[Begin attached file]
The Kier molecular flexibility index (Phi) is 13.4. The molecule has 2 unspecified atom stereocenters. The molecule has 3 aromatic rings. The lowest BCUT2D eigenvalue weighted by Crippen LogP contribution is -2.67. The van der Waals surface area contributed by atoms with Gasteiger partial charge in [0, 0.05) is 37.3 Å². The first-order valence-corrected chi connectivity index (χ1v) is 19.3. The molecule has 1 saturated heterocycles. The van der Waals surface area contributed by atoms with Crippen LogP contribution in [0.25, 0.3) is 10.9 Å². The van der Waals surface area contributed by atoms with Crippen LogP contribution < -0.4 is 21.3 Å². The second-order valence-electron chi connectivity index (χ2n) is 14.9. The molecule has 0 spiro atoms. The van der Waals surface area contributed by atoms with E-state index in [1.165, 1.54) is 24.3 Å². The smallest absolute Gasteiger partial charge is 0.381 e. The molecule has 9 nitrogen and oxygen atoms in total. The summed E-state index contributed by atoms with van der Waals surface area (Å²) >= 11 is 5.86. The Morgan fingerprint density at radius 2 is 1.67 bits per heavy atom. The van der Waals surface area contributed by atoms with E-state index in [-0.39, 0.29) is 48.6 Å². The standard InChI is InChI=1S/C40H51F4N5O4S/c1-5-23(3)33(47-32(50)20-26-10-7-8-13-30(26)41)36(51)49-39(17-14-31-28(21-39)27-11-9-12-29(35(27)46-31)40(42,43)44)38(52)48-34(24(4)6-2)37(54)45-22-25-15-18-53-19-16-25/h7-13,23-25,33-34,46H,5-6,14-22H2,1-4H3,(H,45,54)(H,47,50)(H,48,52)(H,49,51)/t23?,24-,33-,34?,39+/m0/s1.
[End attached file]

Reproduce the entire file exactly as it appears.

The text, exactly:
The Kier molecular flexibility index (Phi) is 13.4. The molecule has 2 unspecified atom stereocenters. The molecule has 3 aromatic rings. The lowest BCUT2D eigenvalue weighted by Crippen LogP contribution is -2.67. The van der Waals surface area contributed by atoms with Gasteiger partial charge in [0, 0.05) is 37.3 Å². The first-order valence-corrected chi connectivity index (χ1v) is 19.3. The molecule has 1 saturated heterocycles. The van der Waals surface area contributed by atoms with Crippen LogP contribution in [0.25, 0.3) is 10.9 Å². The van der Waals surface area contributed by atoms with Crippen LogP contribution < -0.4 is 21.3 Å². The second-order valence-electron chi connectivity index (χ2n) is 14.9. The molecule has 0 spiro atoms. The van der Waals surface area contributed by atoms with E-state index in [1.165, 1.54) is 24.3 Å². The smallest absolute Gasteiger partial charge is 0.381 e. The molecule has 9 nitrogen and oxygen atoms in total. The summed E-state index contributed by atoms with van der Waals surface area (Å²) >= 11 is 5.86. The Morgan fingerprint density at radius 2 is 1.67 bits per heavy atom. The van der Waals surface area contributed by atoms with E-state index in [-0.39, 0.29) is 48.6 Å². The standard InChI is InChI=1S/C40H51F4N5O4S/c1-5-23(3)33(47-32(50)20-26-10-7-8-13-30(26)41)36(51)49-39(17-14-31-28(21-39)27-11-9-12-29(35(27)46-31)40(42,43)44)38(52)48-34(24(4)6-2)37(54)45-22-25-15-18-53-19-16-25/h7-13,23-25,33-34,46H,5-6,14-22H2,1-4H3,(H,45,54)(H,47,50)(H,48,52)(H,49,51)/t23?,24-,33-,34?,39+/m0/s1.